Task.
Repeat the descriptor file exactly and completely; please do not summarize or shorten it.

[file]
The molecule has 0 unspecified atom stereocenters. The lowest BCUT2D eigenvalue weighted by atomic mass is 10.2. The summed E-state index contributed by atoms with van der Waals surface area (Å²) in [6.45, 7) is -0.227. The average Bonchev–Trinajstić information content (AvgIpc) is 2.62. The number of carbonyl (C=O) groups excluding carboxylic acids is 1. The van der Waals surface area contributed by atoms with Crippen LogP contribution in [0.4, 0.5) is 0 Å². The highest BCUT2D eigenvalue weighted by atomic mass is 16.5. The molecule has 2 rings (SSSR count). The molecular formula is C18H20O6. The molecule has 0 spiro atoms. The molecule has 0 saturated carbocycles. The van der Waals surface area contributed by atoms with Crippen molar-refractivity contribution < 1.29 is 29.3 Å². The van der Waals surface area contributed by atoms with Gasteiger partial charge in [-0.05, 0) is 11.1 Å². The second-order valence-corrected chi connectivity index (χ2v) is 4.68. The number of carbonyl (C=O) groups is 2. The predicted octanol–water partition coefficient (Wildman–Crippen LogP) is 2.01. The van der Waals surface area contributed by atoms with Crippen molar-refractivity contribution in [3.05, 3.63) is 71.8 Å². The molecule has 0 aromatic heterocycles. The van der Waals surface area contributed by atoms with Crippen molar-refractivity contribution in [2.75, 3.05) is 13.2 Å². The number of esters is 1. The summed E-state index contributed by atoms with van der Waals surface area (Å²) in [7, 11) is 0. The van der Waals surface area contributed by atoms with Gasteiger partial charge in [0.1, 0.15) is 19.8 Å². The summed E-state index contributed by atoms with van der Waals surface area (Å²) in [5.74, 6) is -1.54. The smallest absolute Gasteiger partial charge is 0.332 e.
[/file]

The molecule has 0 unspecified atom stereocenters. The lowest BCUT2D eigenvalue weighted by atomic mass is 10.2. The summed E-state index contributed by atoms with van der Waals surface area (Å²) in [6.45, 7) is -0.227. The average Bonchev–Trinajstić information content (AvgIpc) is 2.62. The number of carbonyl (C=O) groups excluding carboxylic acids is 1. The van der Waals surface area contributed by atoms with Crippen LogP contribution in [0.4, 0.5) is 0 Å². The highest BCUT2D eigenvalue weighted by atomic mass is 16.5. The molecule has 2 rings (SSSR count). The molecular formula is C18H20O6. The molecule has 0 spiro atoms. The molecule has 0 saturated carbocycles. The van der Waals surface area contributed by atoms with Crippen molar-refractivity contribution < 1.29 is 29.3 Å². The van der Waals surface area contributed by atoms with Gasteiger partial charge in [-0.05, 0) is 11.1 Å². The second-order valence-corrected chi connectivity index (χ2v) is 4.68. The number of carbonyl (C=O) groups is 2. The predicted octanol–water partition coefficient (Wildman–Crippen LogP) is 2.01. The van der Waals surface area contributed by atoms with Crippen molar-refractivity contribution in [3.05, 3.63) is 71.8 Å². The molecule has 0 aromatic heterocycles. The van der Waals surface area contributed by atoms with Crippen molar-refractivity contribution in [2.75, 3.05) is 13.2 Å². The number of esters is 1. The summed E-state index contributed by atoms with van der Waals surface area (Å²) in [7, 11) is 0. The van der Waals surface area contributed by atoms with Gasteiger partial charge in [0.1, 0.15) is 19.8 Å². The summed E-state index contributed by atoms with van der Waals surface area (Å²) in [5.74, 6) is -1.54. The smallest absolute Gasteiger partial charge is 0.332 e.